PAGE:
“When you have eliminated the impossible, whatever remains, however improbable, must be the truth.” So proclaims the legendary sleuth in 1890’s The Sign of Four, and such is the inspiration for many of the stories in The Improbable Adventures of Sherlock Holmes, an anthology edited by John Joseph Adams and published by Night Shade Books. This collection of stories arrived in stores last September, but I only became aware of it a couple of weeks ago when Night Shade sent us a copy for review.
It’s a hefty hefty large format paperback volume, delivering its assemblage of tales in just over 450 pages. There are 28 stories included, all of which are reprinted from previous collections except for “The Adventure of the Pirates of Devil’s Cape” by Rob Rogers. The other 27 represent a fantastic sampling of Holmesian work from literary luminaries including Stephen King, Neil Gaiman, Anne Perry, and Sharyn McCrumb.
There’s no question that the 2009 Sherlock Holmes film brought the character and his adventures back into mainstream popularity, and this publication makes no excuses for capitalizing on the resurgence in Holmes’s popularity. In fact, Adams’s preface makes specific mention of the film in a footnote, and the Holmes and Watson depicted on the cover painting bear more than passing resemblances to Robert Downey, Jr. and Jude Law. Really, no excuses are needed, as Holmes is an enduring character (as evidenced by his #5 placement in our 100 Greatest Fictional Characters poll), and if it took a big budget movie to get readers interested in him again, so be it!
The Improbable Adventures of Sherlock Holmes is more than a standard jumble of Holmes stories written by modern authors. Rather, it assembles a fine collection of stories that tend to roam farther into weird territory than Doyle’s original stories venture. Some of these stores are mysteries in the vein and style of Doyle without any supernatural trappings, but the vast majority do push the bounds of reality and test Holmes’s assertion about eliminating the impossible. The stories that address the supernatural are divided into a couple of camps here. Some of them begin with the appearances of ghostly wrongdoers and phantasmal murders, but in the end they are revealed to be hoaxes or misapprehensions of the Scooby Doo ilk. The remainder of the stories dealing with the paranormal actually dive head first into the strange and the unknown, dropping Holmes and Watson into encounters with bona fide otherworldly entities.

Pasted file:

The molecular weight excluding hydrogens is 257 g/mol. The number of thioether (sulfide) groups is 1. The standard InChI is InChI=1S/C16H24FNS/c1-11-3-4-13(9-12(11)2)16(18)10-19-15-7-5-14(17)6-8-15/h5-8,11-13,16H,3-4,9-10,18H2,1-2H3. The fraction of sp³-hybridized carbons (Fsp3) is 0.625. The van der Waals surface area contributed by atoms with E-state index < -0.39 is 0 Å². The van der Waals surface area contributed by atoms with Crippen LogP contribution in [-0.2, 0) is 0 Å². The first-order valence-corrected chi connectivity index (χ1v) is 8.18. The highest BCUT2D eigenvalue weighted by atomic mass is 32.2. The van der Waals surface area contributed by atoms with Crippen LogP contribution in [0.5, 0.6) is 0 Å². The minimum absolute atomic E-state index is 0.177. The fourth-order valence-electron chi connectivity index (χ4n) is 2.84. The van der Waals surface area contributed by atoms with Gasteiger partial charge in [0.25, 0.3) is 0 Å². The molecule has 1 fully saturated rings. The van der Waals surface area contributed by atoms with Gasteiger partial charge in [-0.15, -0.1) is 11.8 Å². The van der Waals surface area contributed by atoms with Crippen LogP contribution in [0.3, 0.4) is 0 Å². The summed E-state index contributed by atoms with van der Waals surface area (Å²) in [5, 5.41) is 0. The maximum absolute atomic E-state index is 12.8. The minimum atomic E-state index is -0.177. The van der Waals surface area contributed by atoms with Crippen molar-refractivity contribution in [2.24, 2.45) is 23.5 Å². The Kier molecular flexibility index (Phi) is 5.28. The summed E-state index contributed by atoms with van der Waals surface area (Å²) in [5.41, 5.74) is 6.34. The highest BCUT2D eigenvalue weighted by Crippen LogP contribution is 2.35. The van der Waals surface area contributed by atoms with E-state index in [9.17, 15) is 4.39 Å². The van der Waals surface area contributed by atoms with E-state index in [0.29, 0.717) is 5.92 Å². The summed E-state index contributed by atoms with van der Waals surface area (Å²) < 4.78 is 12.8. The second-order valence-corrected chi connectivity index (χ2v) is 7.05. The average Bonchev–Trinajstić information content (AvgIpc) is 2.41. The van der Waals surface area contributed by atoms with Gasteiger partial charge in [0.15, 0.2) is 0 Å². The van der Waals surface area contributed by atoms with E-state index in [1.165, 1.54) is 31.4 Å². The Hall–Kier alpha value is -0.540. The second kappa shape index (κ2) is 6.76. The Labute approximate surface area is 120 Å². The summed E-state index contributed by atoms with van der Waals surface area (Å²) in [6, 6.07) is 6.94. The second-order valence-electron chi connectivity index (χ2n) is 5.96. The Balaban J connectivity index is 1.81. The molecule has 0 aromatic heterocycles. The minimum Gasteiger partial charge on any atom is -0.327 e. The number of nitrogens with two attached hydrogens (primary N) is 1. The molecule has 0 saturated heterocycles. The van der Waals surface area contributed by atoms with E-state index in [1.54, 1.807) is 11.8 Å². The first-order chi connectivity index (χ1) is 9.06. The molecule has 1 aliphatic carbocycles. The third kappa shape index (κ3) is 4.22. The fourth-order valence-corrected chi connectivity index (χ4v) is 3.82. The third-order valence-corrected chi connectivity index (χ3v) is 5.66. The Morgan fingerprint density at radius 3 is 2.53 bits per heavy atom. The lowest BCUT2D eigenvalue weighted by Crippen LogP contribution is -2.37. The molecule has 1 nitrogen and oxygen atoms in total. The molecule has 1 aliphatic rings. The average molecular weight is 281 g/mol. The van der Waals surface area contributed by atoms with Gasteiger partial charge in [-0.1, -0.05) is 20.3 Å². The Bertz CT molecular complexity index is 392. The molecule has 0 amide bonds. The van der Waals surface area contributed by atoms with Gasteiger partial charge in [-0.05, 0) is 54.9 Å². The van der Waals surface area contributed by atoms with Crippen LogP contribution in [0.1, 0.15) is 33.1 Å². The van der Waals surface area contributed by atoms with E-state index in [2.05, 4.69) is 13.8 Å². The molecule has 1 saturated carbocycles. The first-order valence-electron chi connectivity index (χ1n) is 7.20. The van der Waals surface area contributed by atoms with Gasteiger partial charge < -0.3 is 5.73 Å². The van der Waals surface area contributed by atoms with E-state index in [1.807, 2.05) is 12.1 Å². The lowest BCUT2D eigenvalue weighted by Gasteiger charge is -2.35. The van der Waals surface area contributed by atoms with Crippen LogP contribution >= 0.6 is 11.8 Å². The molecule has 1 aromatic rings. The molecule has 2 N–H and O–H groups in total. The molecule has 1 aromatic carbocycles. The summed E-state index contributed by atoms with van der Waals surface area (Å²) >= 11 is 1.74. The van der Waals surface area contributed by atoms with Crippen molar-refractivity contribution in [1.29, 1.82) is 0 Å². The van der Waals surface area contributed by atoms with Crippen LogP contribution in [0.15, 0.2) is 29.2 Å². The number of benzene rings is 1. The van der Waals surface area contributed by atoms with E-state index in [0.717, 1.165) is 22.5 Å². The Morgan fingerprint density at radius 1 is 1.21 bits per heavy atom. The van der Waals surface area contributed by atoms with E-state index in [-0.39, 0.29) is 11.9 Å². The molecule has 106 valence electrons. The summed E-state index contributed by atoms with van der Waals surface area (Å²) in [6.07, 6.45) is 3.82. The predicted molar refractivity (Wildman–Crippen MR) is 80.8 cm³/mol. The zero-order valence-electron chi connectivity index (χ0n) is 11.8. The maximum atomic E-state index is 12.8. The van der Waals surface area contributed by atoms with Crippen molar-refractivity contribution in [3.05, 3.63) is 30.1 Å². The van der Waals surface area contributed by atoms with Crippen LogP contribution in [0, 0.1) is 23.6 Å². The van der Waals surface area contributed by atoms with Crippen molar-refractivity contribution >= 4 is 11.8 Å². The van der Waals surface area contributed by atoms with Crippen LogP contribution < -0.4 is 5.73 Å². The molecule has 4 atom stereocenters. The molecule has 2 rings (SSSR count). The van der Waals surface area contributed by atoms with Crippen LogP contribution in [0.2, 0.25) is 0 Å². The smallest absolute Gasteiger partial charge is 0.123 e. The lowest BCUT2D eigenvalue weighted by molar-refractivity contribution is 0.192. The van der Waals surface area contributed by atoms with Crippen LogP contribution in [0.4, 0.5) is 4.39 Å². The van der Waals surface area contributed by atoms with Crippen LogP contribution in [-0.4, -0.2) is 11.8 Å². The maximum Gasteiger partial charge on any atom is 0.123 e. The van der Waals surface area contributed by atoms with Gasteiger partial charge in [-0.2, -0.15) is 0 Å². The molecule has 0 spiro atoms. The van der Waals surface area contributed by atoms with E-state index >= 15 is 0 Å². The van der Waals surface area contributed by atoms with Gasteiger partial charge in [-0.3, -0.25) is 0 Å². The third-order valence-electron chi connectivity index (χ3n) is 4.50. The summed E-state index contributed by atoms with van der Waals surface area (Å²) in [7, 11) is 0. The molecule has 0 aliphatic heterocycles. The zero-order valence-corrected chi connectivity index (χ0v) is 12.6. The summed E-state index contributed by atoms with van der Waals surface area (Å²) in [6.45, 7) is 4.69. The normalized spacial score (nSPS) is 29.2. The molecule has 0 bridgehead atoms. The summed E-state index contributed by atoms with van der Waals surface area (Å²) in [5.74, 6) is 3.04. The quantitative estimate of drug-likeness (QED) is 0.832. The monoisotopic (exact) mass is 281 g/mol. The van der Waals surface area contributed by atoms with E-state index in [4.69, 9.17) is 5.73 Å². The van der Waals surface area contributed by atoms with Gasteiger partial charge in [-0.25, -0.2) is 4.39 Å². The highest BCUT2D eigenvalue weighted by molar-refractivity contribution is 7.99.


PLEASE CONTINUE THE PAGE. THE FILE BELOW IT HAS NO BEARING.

The fun of this collection, as with any good mystery, is that you don’t really know what you’re in for until you reach the end of each piece. Brief editorial introductions introduce each story with information about the authors and short contextual hints about the story itself, but at no point does the editor spoil the surprises. Trying to guess which stories actually inhabit the realm of the impossible makes the reading all the more enjoyable.
This isn’t a book to read through quickly. Given that all the stories are set in the world and lore of Sherlock Holmes, you’ll encounter the same characters and settings, as well as even similar situational setups, again and again. Plowing through the whole collection all at once will lessen the impact of each individual story, so I highly recommend you take the time to savor this one.
Newcomers to Sherlock Holmes likely will find something to enjoy in The Improbable Adventures of Sherlock Holmes, but I think longtime fans of the writing of Sir Arthur Conan Doyle will get a lot more out of the book. They get to see their cerebral hero faced with truly bizarre situations, culminating in conclusions the likes of which Doyle never produced.
Rating: 4 / 5 Stars